I thank the member for Wyong, David Harris, for bringing the discussion of this matter of public importance to this place and I thank the member for Coogee for his heartfelt contribution to the debate.
In this place, I represent the people of the Darug and Gundungurra nations living in the Blue Mountains electorate and I pay my respects to elders past, present and emerging.
Today marks 20 years since the delivery of the "Bringing Them Home" report by the National Inquiry into the Separation of Aboriginal and Torres Strait Islander Children from Their families—a damning report. What we also now know is the intergenerational impact of the hurt, grief and loss felt by parents and their children as a result of the forced removal of young Aboriginal people from their families.
The "Bringing Them Home" report documented the experiences of grief and loss felt by those stolen children and their parents. The evidence contained in the report—testimonies from children and parents—is harrowing reading. I encourage those who have not read the report to seek out these testimonies and learn from them the shocking and confronting circumstances of the forced removals of children from families across this country.
I am concerned though that despite the "Bringing Them Home" report, despite the inquiry and its evidence and its findings, 20 years later there is still such a gulf of disadvantage and injustice between members of the Aboriginal and Torres Strait Islander communities and the rest of the population.
This is in part because of the period of time over which these forced removals were perpetrated, the sheer number of people impacted, and the time it took after these practices finally ended for Australia and its people to engage with and begin discussing the injustice and hurt perpetrated by Federal and State governments in their names.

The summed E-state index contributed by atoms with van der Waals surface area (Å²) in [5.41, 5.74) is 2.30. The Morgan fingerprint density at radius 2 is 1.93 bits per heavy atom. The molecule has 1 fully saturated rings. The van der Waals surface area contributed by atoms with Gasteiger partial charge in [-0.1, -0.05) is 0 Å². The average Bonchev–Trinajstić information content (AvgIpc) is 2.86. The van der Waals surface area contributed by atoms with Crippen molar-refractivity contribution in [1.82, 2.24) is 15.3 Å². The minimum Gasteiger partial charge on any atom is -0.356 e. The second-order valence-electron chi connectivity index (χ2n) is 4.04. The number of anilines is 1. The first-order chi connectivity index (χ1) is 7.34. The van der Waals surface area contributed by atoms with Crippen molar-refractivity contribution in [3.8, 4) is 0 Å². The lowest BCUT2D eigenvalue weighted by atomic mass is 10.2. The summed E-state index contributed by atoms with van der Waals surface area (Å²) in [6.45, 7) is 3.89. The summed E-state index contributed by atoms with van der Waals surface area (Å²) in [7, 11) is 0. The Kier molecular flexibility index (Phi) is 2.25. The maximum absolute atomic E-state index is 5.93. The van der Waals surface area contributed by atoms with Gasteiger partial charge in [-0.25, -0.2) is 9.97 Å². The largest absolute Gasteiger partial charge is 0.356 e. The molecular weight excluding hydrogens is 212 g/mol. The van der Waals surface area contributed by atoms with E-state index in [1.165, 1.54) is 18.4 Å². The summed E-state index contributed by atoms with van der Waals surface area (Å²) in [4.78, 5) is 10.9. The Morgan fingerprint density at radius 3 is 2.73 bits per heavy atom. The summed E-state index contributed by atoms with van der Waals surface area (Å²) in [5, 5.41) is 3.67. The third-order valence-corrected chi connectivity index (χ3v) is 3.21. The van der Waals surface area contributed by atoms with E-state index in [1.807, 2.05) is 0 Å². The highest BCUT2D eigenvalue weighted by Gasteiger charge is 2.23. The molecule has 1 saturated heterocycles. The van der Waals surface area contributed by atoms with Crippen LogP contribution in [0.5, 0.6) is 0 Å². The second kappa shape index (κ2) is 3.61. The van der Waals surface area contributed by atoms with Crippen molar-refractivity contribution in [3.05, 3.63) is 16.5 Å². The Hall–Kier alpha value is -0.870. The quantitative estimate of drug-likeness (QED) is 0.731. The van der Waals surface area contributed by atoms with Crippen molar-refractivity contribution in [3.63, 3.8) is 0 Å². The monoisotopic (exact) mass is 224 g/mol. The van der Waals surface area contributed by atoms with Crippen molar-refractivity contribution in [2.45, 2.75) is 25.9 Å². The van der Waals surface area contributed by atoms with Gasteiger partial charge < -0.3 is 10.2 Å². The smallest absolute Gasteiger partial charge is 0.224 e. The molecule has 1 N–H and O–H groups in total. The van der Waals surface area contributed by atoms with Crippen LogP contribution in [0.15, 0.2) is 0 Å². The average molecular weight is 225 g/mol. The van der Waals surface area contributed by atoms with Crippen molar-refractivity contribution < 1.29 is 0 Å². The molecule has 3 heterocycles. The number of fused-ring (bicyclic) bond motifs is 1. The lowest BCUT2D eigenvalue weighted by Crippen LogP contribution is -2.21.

The report found that the policies of forced removal and assimilation could be considered genocide. Official policy and legislation for Indigenous families and children was contrary to accepted legal principle imported into Australia as British common law and, from late 1946, constituted a crime against humanity.
The gulf of disadvantage and injustice continues to this day, because the recovery process—the healing—has not been concluded, and because our Aboriginal and Torres Strait Islander community continues to experience systemic and pervasive racism and discrimination. I note that more Indigenous children are being removed today than at any other time in Australian history—they are 10 times more likely to be in care than their non-Indigenous peers. More than that, these figures continue to worsen.
So the action plan for healing from the Aboriginal and Torres Strait Islander Healing Foundation says, "Heal our past; build our future."
As one of the elders has said, "This must be actioned. It is time to finish this business."